This Sunday in My Digg Feed

Okay, this one didn’t come out of my Digg feed, it came out of my pages feed on Facebook, but that doesn’t actually matter. So Mashable made a list (sooner or later you’ll get tired of my lists, but I love them so much) of 11 Young Adult Books Sure to Make You Cry. I’ve read five and own two (one of which is on my TBR soon shelf). I’ll be back on Friday to give you my own list (that doesn’t include any of the ones you see on Mashable’s).

BusinessInsider came up with a list of Most Famous Books Set in Every State. I heard about this one on my Sunday listen of the Book Riot Podcast (if you don’t listen, you should. It’s awesome). Rebecca and Jeff talked about a number of problems with this list, and you can listen to them to find out what they had to say, but I’m going to add one more. Where the eff is TFIOS? As a native Hoosier (ugh, it loathes me to say that, having graduated from Purdue), and someone who reads a fair amount of young adult literature, if one is going to say that Twilight is the most famous book set in Washington, then one could also say TFIOS is the most famous book set in Indiana. (I realize that my logic is faulty. I’m clearly promoting my biases here, and am unapologetic about it in this particular instance.) But I mean, if 80 year old people in nursing homes are reading it, and it was a best seller before it was even released…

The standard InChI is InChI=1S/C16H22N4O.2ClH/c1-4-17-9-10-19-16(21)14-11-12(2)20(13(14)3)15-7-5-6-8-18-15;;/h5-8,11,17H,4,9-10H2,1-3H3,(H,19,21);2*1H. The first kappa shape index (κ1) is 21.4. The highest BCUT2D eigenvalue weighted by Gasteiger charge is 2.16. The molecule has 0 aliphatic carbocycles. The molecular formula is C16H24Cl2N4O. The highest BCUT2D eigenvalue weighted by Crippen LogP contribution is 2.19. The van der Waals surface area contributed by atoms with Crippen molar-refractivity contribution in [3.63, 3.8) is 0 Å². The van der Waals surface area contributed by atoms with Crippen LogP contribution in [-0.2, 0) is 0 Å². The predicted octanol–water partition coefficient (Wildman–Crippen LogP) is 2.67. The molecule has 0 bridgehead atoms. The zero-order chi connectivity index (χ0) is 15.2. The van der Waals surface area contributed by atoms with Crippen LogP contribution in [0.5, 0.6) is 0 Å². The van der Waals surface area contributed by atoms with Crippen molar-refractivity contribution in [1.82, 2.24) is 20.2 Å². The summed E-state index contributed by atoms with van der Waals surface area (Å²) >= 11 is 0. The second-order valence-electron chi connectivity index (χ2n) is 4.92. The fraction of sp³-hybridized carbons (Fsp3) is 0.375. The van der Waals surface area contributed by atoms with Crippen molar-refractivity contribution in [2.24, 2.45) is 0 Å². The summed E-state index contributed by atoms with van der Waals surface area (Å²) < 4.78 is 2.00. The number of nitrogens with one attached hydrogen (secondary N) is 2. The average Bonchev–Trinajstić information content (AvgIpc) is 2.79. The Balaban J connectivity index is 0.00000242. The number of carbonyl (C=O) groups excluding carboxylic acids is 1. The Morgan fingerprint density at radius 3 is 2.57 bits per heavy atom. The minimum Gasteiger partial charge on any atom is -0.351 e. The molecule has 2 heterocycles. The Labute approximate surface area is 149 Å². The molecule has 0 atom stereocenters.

When I was looking for that map, as the show notes from the podcast weren’t up when I started writing this post, I also found The United States of YA by Epic Reads. As a reader of YA, I liked this list significantly better, and it appears that the creators aren’t trying to do a “best of,” soliciting titles from the forums. That’s cool with me. I’ve read 17, and now I’m curious to read more. The one picked for New Mexico isn’t the one I would have chosen, though. I would have picked some Francisco X. Stork. Probably Last Summer of the Death Warriors. But that has more to do with specific setting and proximity to where I live.

And now I may have to create my own map. Because I need more projects.

It wouldn’t be an iDigg post if there wasn’t something from Flavorwire. So this week’s Flavorwire list is a list of books about soccer. As someone who recommends books to adolescents, it’s nice to have this list in my back pocket.

Reality Boy by A. S. King comes out on Tuesday, and I’m anxiously awaiting it. While I’m waiting, I have reviews from Sarah Anderson at YA Love and Jennifer Hubert at Reading Rants to tide me over.  Go check them out.

Oh, and did I mention, in all my talk of lists, that the National Book Award Shortlist has been released? The only book on the young people list that I’ve heard of is Boxers & Saints. I’ll definitely be checking the rest of those out, though.

Happy reading this week, bibliophiles, and don’t forget to be awesome.

Allons-y, eli

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